Quick Questions: Molecular Biology Software Tools
misaacs at spam_me_not.student.usyd.edu.au
Sat Jun 9 05:59:58 EST 2001
<zerohourx at yahoo.com> wrote in message
news:2h54it412qelumk8p9gn8unq80haghktad at 4ax.com...
> Quick Questions: Molecular Biology Software Tools
> I am quite new to the molecular biology realm. In fact I'm a computer
> science student in Toronto. I've kindled an interest in the
> bioinformatics field and at present am wolfing down as much
> information about biochemistry and molecular biology as I can
> including information gathering of the actively used software tools in
> the industry. I've already done some volunteer work for microarraying
> (created a microarray plate editor software tool) but I'm still
> unclear as to the answers to a few questions. I find this field
> tremendously exciting and would like to provide needed software tools
> that better meet the researcher's needs.
> 1. From what you've heard, experienced, or feel please tell me the 5
> most popular "commercial" computer software tools used within
> molecular biology. If it's possible can you provide the price for
> each product.
You may want to narrow this down - are talking about sample tracking, data
analysis, image analysis, etc etc.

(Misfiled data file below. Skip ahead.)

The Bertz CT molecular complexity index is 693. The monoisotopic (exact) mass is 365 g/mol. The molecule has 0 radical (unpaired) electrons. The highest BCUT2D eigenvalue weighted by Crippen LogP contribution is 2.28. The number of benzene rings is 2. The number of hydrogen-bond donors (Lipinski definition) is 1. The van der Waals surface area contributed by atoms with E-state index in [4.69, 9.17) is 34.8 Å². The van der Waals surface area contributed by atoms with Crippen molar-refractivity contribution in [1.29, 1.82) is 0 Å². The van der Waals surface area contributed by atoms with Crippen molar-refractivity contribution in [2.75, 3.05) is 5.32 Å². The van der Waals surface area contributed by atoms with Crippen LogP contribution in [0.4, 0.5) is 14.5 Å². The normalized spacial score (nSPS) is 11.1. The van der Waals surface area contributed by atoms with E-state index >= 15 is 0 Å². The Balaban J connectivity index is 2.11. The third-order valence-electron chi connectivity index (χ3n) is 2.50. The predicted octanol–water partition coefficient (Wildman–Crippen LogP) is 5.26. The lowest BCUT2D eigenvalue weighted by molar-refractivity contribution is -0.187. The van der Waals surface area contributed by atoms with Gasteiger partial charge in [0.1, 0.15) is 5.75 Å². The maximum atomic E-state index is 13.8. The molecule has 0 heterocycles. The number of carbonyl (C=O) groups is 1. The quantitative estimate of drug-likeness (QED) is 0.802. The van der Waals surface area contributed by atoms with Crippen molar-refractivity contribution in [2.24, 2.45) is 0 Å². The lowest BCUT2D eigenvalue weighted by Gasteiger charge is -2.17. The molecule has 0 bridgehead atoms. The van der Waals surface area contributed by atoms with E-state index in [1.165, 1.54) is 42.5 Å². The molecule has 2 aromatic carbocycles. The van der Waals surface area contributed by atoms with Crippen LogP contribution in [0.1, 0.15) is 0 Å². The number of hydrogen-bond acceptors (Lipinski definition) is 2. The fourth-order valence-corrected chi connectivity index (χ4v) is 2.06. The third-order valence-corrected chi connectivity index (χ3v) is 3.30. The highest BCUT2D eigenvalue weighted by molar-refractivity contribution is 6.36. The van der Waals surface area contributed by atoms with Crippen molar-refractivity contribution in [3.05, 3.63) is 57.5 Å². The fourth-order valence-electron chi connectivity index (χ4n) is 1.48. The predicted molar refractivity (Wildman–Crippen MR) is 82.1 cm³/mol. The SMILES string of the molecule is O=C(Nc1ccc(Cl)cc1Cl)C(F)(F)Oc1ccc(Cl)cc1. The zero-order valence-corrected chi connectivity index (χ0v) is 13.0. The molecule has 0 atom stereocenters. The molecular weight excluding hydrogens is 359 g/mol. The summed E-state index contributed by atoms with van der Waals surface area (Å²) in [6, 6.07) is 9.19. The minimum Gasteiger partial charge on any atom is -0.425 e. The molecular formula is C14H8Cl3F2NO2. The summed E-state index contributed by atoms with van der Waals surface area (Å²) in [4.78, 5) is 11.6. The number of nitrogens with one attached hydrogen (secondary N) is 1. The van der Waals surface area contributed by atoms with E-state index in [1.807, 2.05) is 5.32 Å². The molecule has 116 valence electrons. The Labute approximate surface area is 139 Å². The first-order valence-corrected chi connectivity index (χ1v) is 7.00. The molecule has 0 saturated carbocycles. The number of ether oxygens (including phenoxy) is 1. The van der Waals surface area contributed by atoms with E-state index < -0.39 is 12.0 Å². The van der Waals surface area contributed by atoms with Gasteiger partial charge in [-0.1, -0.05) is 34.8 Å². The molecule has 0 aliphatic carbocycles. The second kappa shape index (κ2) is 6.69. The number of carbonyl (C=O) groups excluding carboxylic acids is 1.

> 2. What are the 5 most popular "freeware" computer software tools
> used within molecular biology?
Again, try narrowing this down a bit.
> 3. What complaints do you have with the commercial and/or freeware
> computer software tools?
They tend to be too inflexible, but still have a whole load of useless
features. Also, they often don't link up too well - ie if you want to take
data from one tool & plug it into another it can be really quite tedious &
> 4. What operating system (OS) would researchers "prefer" to use their
> software tools on: Unix/Linux, Mac, or Windows?
In my experience - there are many molecular biologists whose computer skills
aren't that crash hot - so Windows or Mac would be preferable. I would put
my personal prefernce on Windows, not because I like Microsoft, but, a)
because I don't like Mac, tends to be expensive (and various other gripes),
and b) The software for preparing reports, handling your data seperately
from whatever tools you are using aren't as good (yet) in Linux - stay away
from Solaris in my opinion.
I feel I have the ideal situation - Linux network with Windows box, and
running X-Win32, I can virtually have a Linux system running at the same
time (you could also argue similarly for a linux box with VMWare - but more
processor intensive - XWin32 runs the session on a remote computer - so you
also need a fast network)
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